The smartest dentists in the world who have been placing implants for years can pontificate on potential treatment plans, but unless you can see it, you can't predictably do it.

Selecting the precise area of interest is as easy as pointing.

Editor's note: Look for another article on 3-D imaging in next month's issue of Dental Economics.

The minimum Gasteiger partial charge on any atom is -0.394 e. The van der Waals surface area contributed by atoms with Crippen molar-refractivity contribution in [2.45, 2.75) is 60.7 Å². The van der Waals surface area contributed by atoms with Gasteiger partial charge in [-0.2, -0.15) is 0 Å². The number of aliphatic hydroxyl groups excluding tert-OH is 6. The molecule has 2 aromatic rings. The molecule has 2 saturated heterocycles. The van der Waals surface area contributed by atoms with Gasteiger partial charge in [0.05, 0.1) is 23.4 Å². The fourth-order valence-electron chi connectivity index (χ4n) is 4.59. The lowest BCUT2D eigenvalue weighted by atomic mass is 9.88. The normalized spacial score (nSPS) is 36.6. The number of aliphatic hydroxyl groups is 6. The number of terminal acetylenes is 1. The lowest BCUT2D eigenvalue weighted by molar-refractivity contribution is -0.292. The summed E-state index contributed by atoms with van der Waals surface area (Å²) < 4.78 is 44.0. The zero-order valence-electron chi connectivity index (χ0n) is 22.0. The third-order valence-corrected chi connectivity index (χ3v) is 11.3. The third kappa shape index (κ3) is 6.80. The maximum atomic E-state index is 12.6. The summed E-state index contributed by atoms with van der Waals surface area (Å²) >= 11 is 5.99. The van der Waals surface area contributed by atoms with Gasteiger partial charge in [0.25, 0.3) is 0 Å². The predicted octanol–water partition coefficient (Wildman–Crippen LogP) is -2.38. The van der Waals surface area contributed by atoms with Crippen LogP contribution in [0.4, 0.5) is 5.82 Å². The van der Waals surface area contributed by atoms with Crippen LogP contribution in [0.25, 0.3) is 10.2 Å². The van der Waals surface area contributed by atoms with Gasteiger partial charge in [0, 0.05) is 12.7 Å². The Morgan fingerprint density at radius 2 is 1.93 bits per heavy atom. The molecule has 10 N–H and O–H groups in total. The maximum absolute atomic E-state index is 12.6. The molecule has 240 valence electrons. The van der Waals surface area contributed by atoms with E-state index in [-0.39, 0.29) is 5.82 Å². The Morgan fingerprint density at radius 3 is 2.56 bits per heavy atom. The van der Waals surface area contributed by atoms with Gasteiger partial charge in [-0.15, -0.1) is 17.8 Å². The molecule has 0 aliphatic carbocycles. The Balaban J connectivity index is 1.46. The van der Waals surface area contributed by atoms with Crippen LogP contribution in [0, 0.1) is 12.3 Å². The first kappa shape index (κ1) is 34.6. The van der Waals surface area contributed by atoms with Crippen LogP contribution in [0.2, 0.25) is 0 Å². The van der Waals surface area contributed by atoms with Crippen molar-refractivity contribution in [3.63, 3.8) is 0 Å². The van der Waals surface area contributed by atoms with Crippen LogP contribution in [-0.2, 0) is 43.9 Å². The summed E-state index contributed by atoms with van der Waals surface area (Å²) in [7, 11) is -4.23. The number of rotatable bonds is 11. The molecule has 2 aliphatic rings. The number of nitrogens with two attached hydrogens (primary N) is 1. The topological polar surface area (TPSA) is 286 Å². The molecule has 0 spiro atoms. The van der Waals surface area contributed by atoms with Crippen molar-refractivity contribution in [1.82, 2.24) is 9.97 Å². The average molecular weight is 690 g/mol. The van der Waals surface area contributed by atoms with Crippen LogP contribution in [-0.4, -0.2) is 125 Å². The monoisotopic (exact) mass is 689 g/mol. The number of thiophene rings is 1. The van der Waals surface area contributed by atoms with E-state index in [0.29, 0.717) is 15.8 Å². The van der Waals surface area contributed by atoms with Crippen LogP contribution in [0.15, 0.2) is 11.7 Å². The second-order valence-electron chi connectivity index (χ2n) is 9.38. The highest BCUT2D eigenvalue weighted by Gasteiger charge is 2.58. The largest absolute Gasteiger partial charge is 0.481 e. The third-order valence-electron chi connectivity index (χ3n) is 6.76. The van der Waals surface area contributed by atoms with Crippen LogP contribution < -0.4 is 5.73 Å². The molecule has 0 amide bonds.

Chuck Majors, DDS, FAGD, FICOI, is a second-generation dentist who developed a passion for being a lifetime learner at an early age. Chuck is well known for his comprehensive knowledge base and being well read on up-to date techniques, procedures, and debates in dentistry. At 33 years in practice, Chuck is committed to delivering what is best for each individual patient based on "their wants" and his knowledge. He purchased his fourth and final practice in Bryan-College Station, Texas, in 2014. He and his wife, JoAn, a professional speaker, author, and RDA, both have successful careers in dentistry. They cofounded Dentistry by Choice, a training LLC in 2004, and they speak, train, and write together.